Walter in hot water

Oakland quarterback Andrew Walter said the Raiders' playbook doesn't have enough depth.

Coach Art Shell thinks Walter ought to mind his own business.

The aftermath of Oakland's 17-13 loss to the Denver Broncos included a matter-of-fact post-game critique of the team's offensive system by the quarterback followed by Shell's blunt response.

Whether Walter remains the Raiders starter this week against the Kansas City Chiefs will depend on how Aaron Brooks looks in practice, Shell said.

Walter, the starter since the third game of game of the season when Brooks went out with a torn pectoral muscle, said one of the reasons the Raiders have struggled in the fourth quarter was, "We don't have a lot of depth as far as our playbook goes."

After taking a 13-7 halftime lead, using some short throws, including a 21-yard screen and swing passes to LaMont Jordan and Justin Fargas, Walter said the Raiders had essentially emptied the playbook.

"When you go through and exhaust all those plays like those quick hitters, you call them all and the second time around they make their adjustments," Walter said. "Obviously, that's the way it's been a lot this year."

Walter said he told offensive coordinator Tom Walsh he wanted to see "more quick stuff, more swing routes, flat routes, short stuff. You can't keep taking five steps and seven step (drops) ... again, I have to play better, but there's certain things I'd like to see as well."

Walter said his discussions with Walsh have been met with "some acceptance, some rejection."

When asked if Oakland's offense was too predictable, Walter said, "I think that would be a true statement. Absolutely."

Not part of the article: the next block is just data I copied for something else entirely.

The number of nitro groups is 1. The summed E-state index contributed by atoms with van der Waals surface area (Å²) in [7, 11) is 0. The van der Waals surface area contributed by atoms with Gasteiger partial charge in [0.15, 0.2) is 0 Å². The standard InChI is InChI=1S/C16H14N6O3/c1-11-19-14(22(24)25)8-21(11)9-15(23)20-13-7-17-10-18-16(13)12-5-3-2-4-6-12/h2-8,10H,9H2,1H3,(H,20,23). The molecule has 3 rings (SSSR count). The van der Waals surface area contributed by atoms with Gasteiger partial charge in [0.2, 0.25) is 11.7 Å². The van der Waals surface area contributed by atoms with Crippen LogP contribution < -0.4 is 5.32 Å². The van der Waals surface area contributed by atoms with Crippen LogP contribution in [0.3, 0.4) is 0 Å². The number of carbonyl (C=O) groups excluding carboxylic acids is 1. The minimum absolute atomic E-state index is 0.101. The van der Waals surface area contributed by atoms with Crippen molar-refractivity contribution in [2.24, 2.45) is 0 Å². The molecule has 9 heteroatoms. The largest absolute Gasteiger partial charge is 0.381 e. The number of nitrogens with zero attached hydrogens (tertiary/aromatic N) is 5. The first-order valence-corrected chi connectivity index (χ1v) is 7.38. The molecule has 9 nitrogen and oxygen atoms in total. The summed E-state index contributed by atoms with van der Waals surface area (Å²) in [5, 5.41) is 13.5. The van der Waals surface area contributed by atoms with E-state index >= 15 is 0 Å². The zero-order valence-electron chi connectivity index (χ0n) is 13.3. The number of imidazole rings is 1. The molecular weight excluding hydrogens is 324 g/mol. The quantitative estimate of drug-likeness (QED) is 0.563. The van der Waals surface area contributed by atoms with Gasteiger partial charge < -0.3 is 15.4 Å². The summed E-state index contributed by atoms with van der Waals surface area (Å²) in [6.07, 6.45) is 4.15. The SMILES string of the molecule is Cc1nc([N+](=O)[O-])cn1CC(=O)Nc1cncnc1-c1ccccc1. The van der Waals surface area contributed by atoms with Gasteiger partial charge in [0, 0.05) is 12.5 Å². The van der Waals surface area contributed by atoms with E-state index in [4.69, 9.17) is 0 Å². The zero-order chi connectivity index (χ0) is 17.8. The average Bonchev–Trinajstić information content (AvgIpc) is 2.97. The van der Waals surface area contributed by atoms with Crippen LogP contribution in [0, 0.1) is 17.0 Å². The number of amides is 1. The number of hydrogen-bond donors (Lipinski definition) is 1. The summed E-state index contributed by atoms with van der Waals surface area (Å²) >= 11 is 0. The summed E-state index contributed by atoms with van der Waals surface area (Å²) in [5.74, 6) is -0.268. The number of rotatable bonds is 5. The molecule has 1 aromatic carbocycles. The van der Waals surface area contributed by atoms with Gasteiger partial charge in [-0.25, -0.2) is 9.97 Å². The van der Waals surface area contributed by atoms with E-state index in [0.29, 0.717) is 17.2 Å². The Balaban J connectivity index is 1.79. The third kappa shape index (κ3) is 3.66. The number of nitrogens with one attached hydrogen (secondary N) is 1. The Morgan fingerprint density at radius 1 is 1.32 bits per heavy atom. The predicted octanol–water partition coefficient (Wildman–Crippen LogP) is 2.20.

Shell, at his weekly press briefing Monday, said he hadn't yet spoken to Walter. Based on what he said at the press conference, Walter can expect to be called in for a chat soon.

"Accountability is big with me. You have to be accountable for what you do," Shell said. "I don't want to get into a contest with a young man but for him to come out and say those things, they're totally off-base as far as I'm concerned."

Shell said Oakland's playbook wasn't all that different than anyone else's playbook, that Denver as well as other teams use plenty of five- and seven-step drops, and that the system is made to fit the quarterback.

"As a staff we try to do things to put our quarterbacks in the best position to succeed," Shell said. "They have just as much input as any group I've been around. To say that we don't have certain things in and we don't do things to adjust to their needs, then that's a little disappointing."

Brooks hoped he would be ready to play but made no promises.

"I expect coach to make the right decision," Brooks said. "I've informed him where I'm at. It will be a judgment from him."

Shell said his decision wouldn't be altered by Walter's critique.

"Words don't sway me as far as that goes," Shell said. "It's what you do on the field and how we feel the team is going to respond to you as a player. That's what's going to make my decision on how we do things."

Shell believes there were plays to be made against Denver, and indeed Walter misfired on some crucial passes. Brooks said he did not share Walter's criticisms regarding the offense.

"I hate to go against Andrew," Brooks said. "He's the one who's in there and he's the one who's playing the game ... all I know is with our lack of production there are many plays to be made out there. For whatever reason they are not being made."


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